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The Virgin Chastising the Christ Child before Three Witnesses: André Breton, Paul Éluard, and the Painter by Max Ernst
Christ Discovered in the Temple by Simone Martini
The Twelve-Year-Old Jesus in the Temple, from the series The Life of Christ by Carl Bloch

Max Ernst

The Virgin Chastising the Christ Child before Three Witnesses: André Breton, Paul Éluard, and the Painter, 1926, Oil on canvas, 196 x 130 cm, Museum Ludwig, Cologne, ML 10056, © Artists Rights Society (ARS), New York / ADAGP, Paris; Photo: © Peter Willi / Bridgeman Images

Simone Martini

Christ Discovered in the Temple, 1342, Tempera and gold on poplar, 49.6 x 35.1 cm, National Museums Liverpool [Walker Art Gallery]; Given by the Liverpool Royal Institution 1948, WAG 2787, Bridgeman Images

Carl Bloch

The Twelve-Year-Old Jesus in the Temple, from the series The Life of Christ, 1865–79, Oil on copper (?), 104.14 x 60.96 cm, Frederiksborg Castle, Denmark, The Picture Art Collection / Alamy Stock Photo

A Less than Perfect Response

Comparative Commentary by

Young Jesus’s initial response when asked by his mother why he has treated his parents so thoughtlessly—‘How is it that you sought me?’—has frequently been overlooked by biblical commentators, who instead stress the second part of his response—‘Did you not know that I must be in my Father’s house?’ (Luke 2:49). Such partiality is arguably due to an exegetical tradition of shielding the twelve-year-old boy from any charge of discourtesy, not to mention a more serious failing, in order to present Luke’s account as a disclosure of the divine nature of Jesus himself and his upbringing (Oliver 2018: 127–28). The effect was to highlight Jesus’s divine wisdom and awareness of his own divinity, as evidenced by his calling God ‘my Father’, even at a young age.

Such interpretations have shaped representations of the young Jesus in Christian iconography, steering artists away from depicting Jesus as a typical twelve-year old boy towards more theologically-driven renditions intended to underscore the boy’s divinity. Nowhere is this kind of pictorial ‘theologizing’ more evident than with the multitude of man-babies in paintings of the ‘Madonna and Child’ or with the luminous aureole framing the stoic expression of the adolescent Jesus amid a crowd of astonished, elderly scholars in many paintings of the ‘Disputation’ or ‘Christ among the Doctors’.

All three paintings under consideration here depart from these interpretive/iconographic trends in interesting ways. When they include symbols traditionally meant to communicate Jesus’s divinity, it is to play with them, sometimes even inverting them to invite a more natural or human reading of Luke’s account.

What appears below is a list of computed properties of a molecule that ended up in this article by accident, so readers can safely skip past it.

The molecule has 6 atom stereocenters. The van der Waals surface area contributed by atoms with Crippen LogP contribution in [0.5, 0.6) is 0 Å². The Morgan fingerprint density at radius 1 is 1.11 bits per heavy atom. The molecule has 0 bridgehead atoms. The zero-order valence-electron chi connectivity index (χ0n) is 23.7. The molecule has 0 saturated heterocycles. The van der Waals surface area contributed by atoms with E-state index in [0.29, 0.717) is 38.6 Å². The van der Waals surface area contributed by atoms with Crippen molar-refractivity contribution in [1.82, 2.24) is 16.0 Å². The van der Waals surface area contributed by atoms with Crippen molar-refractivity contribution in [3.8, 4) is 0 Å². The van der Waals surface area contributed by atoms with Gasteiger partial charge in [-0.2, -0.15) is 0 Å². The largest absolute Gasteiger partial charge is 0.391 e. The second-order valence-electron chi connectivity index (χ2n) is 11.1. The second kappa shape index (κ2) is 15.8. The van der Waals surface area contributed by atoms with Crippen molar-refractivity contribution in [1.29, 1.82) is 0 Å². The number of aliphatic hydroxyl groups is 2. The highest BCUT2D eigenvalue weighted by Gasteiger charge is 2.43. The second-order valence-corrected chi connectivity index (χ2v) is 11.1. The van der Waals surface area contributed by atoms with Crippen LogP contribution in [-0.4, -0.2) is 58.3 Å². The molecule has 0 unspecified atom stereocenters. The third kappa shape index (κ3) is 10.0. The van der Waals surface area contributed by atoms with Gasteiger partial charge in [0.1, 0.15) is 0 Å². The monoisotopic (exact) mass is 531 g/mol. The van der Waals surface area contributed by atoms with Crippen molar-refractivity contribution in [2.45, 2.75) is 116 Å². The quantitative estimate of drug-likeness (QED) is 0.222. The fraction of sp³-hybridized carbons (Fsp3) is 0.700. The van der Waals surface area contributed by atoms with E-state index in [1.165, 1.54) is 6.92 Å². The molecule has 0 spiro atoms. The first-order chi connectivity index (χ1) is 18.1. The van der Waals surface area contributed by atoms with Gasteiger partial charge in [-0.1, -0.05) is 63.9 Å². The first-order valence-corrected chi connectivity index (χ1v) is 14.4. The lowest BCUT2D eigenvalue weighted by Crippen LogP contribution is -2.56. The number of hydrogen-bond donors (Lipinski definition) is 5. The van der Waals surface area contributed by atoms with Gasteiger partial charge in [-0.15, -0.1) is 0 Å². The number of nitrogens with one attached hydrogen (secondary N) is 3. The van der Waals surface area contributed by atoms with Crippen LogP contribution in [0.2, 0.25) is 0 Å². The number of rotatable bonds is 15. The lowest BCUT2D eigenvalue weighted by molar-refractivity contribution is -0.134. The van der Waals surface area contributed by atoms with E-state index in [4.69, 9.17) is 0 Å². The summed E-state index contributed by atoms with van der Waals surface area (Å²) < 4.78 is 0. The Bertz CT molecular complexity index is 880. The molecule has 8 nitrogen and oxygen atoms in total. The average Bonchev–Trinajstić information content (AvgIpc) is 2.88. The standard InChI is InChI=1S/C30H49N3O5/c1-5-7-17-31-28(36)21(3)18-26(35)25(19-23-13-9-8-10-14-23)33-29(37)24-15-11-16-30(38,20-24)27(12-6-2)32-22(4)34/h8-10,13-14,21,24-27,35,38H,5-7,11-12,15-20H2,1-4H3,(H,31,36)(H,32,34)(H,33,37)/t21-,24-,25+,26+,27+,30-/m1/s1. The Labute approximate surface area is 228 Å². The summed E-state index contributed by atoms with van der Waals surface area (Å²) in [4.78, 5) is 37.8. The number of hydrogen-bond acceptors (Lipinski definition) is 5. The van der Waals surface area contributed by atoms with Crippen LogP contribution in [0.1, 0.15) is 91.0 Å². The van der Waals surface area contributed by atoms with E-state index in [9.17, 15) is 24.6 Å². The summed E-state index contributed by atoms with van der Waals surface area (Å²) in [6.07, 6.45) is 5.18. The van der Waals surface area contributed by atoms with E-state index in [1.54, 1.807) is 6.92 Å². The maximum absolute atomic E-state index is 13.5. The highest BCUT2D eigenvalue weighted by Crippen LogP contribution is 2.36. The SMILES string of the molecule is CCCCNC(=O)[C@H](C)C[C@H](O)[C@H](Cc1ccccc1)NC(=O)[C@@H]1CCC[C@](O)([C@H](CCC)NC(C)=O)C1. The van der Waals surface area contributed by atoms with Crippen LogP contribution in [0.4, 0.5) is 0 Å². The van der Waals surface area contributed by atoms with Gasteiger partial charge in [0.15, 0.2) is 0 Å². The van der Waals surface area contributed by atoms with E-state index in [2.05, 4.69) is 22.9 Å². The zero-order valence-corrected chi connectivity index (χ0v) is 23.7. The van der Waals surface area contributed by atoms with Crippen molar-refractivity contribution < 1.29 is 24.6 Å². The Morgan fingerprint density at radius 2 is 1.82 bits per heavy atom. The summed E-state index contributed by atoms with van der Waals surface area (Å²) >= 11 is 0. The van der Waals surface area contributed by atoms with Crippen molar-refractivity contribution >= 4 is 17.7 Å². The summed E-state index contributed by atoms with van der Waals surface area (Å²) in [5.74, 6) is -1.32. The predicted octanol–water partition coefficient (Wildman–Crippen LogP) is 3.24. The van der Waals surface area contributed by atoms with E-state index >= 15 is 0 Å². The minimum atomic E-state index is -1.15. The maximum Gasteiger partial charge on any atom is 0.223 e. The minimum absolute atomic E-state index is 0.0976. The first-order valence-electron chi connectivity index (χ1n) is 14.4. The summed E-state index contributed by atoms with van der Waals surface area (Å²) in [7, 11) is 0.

In Carl Bloch’s Jesus is Found in the Temple (1865–79), for example, a typical ‘Disputation’ or ‘Christ among the Doctors’ scene (aureole and all) is foregrounded by the turned backs of Mary and Joseph, and a boy sitting on the Temple steps. What makes this boy particularly striking is not merely that he is the painting’s central focus, but how he compares to Christ in the background. Both figures appear to be around the same adolescent age and wear similar white garments. There is no aureole framing the boy’s face, however, and, unlike Christ, he responds to the distress of Mary and Joseph. Might this boy be the Jesus Bloch saw or wanted to see in place of the seemingly aloof, uncaring Christ in Luke’s depiction of the childhood drama?

Simone Martini’s Christ Discovered in the Temple (1342) likewise illuminates the contentious nature of Jesus’s encounter with his parents. The folded arms and set facial expression Jesus exhibits could suggest his steadfast resolve and commitment to the will of his heavenly Father, which was likely how the church authorities interpreted the boy’s attitude in the fourteenth century. However, as David Brown points out, it is arguably more natural to see Jesus’s response as ‘that of a typical adolescent sulking or in a huff’ at his parent’s rebuke (Brown 2004: 419). Regardless of the urge to read Jesus’s response as one of resignation, Simone’s choice of mannerism for the twelve-year-old opens up a more intuitive or human reading of Jesus’s interaction. 

Max Ernst’s The Virgin Chastising the Christ Child before Three Witnesses: André Breton, Paul Éluard, and the Painter (1926), goes further than the aforementioned paintings, perhaps too far, in its evocation of the Virgin’s and Jesus’ humanity. Here it is not just the fact that Mary vigorously spanks the bare bottom of the Christ child as he lies across her lap, but that his halo is seen slipping to the floor. The scene invites us to ask: did Jesus’s halo occasionally slip? Such questions, no doubt, contributed to Cologne’s archbishop closing down the exhibition in which the painting was first displayed and excommunicating Ernst before a large crowd in a nearby cathedral (Faerna 1997: 32).

Ernst’s imagery might, nevertheless, jolt us out of our theological complacency and prompt us to consider anew whether Jesus’s behaviour, particularly in Luke’s account, reflects ‘perfection’, at least regarding familial standards. Even if this means that the young Jesus’s response to Mary takes on a more withering tone, not unlike other Gospel moments where he is less than kind about his own family (e.g. Mark 3:31–35; John 2:4), it is only to emphasize his genuine humanity, which is too often unnoticed or transformed into proof for his other nature.

 

References

Brown, David. 2004. Discipleship and Imagination: Christian Tradition and Truth (Oxford: Oxford University Press)

Faerna, José María. 1997. Ernst (New York: Cameo and Abrams)

Oliver, P. M. 2018. Donne’s God (New York: Routledge)